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2009 Head-2-Head Bow Test - 2009 Compound Bows rated by speed, kick, draw, noise, and feel
2009 Compound Bows

2009 H2H Intro
H2H Prologue
Voting and Test Procedure
2009 H2H Evaluation Team
Special Thanks

Subjective Results

Noise Level
Balance / Feel
Draw Cycle

Score Data Sheet



2009 Bow Evaluation Commentary

Rytera Alien X
Elite GT500
Mathews Reezen 6.5
Diamond IceMan
Quest HPS 33
Hoyt AlphaMax 32
Bowtech Admiral
Martin Warthog

Mathews Reezen 6.5

Personal Commentary by Jon Silks about the Mathews Reezen 6.5:

Understanding that this is not the typical Mathews that finds its way into our Head2Head test I was still somewhat surprised by the results for the Reezen 6.5. Considering the spectacular speed out of this single cam bow the draw cycle is one of the best I have tested this year. Still, it barely made the top five in this category. Where many will notice the change from the typical Mathews to this 'speed focused' Mathews is in the shock and vibration category. While there is little kick in the handle at the shot, there is noticeable lasting vibration and this factor kept the Mathews from reaching the top five in the shock/vibration category for the first time in seven years. Mathews signature handle did the trick for me and most of the evaluators as it helped the Reezen 6.5 hit the #2 spot in this category.



Bow Specs:

Axle-to-axle length: 32"
Brace Height: 6.5"
Mass weight: 4.15 pounds
Let-off: 80%
Draw lengths: 24.5-30"
Peak draw weights:

40,50,60 and 70 lbs



Using this Table:

Kinetic Energy:  (in foot-pounds) This is the energy that actually goes into propelling the arrow. Basically it is the energy that is left over from the stored energy after all of the bow system friction is accounted for.
Stored Energy:  (in foot-pounds) When you draw the bow you supply power/energy into the limbs. The amount of energy that the limbs can hold is known as the stored energy.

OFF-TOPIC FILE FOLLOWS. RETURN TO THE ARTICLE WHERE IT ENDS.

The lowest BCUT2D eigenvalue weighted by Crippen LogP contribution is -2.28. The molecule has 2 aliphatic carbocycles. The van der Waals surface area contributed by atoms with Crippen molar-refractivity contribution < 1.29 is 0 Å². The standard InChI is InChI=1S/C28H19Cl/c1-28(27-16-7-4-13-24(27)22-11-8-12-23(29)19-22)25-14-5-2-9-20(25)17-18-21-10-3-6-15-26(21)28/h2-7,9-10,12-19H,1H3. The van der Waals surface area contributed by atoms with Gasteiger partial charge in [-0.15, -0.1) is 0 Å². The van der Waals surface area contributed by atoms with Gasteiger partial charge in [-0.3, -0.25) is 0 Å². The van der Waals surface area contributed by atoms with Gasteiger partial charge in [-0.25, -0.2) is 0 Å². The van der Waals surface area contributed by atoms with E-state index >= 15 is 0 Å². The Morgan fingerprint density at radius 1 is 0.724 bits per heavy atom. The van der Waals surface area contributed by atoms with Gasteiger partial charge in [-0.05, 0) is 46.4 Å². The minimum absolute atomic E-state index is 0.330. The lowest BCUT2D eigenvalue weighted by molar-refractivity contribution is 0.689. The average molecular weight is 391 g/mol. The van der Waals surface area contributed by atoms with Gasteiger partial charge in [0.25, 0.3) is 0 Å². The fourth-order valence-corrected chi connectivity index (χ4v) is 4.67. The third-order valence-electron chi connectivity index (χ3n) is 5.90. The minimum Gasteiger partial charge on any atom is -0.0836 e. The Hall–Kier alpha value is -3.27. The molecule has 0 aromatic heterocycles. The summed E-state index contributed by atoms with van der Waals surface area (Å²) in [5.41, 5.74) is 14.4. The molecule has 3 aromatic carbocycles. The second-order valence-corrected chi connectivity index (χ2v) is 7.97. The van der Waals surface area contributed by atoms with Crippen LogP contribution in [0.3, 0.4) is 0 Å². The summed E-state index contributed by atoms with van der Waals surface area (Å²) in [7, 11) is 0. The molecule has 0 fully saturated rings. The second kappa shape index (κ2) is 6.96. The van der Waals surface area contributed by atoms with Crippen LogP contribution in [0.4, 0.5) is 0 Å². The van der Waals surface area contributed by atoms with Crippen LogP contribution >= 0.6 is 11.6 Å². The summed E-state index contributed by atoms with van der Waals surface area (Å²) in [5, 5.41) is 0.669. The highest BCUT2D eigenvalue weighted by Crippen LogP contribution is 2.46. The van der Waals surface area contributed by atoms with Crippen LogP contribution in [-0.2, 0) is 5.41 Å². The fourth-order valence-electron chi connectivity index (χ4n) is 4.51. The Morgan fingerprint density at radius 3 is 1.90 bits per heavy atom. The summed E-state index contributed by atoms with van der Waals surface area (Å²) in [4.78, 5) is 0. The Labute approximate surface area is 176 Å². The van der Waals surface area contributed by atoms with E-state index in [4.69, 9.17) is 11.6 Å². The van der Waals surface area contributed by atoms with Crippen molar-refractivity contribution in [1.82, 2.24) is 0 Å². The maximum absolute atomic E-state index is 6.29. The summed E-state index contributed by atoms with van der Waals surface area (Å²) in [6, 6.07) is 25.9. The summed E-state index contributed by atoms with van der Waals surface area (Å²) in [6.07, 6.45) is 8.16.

Efficiency Rating:  (in %) This is the amount of the stored energy (in %) that can be successfully transferred into propelling the arrow upon release. The bow design, including limbs, limb pockets, cam systems, and axle types play into the bow’s efficiency. An example would be a sealed ball bearing in the idler wheel verses a simple unsealed rod bearing. It takes more energy to rotate the unsealed rod bearing (more friction) verses the sealed ball bearing (less friction) so more of the bow’s potential energy is used. The end result is a lower efficiency rating because less stored energy is left over to propel the arrow.
Power Stroke: This is the actual distance that the archer moves the string from its resting position to full draw.
EBFM Value: Draw weight as measured by the Easton Bow Force Mapper System hand-held unit.

Using This Graph:

The area under the graph signifies the amount of energy stored by the system from brace height to full draw (power stroke). The shape of the curve is generated by a plot of draw weight in pounds against draw length in inches and gives an indication of how the bow will feel when drawn. The more rounded the curve the more "smooth" the feel of the draw cycle, however, if the curve is "squared-off" it will likely feel more aggressive. The trade off comes in performance, as the more aggressive curve is generally indicitive of more stored energy and more speed.




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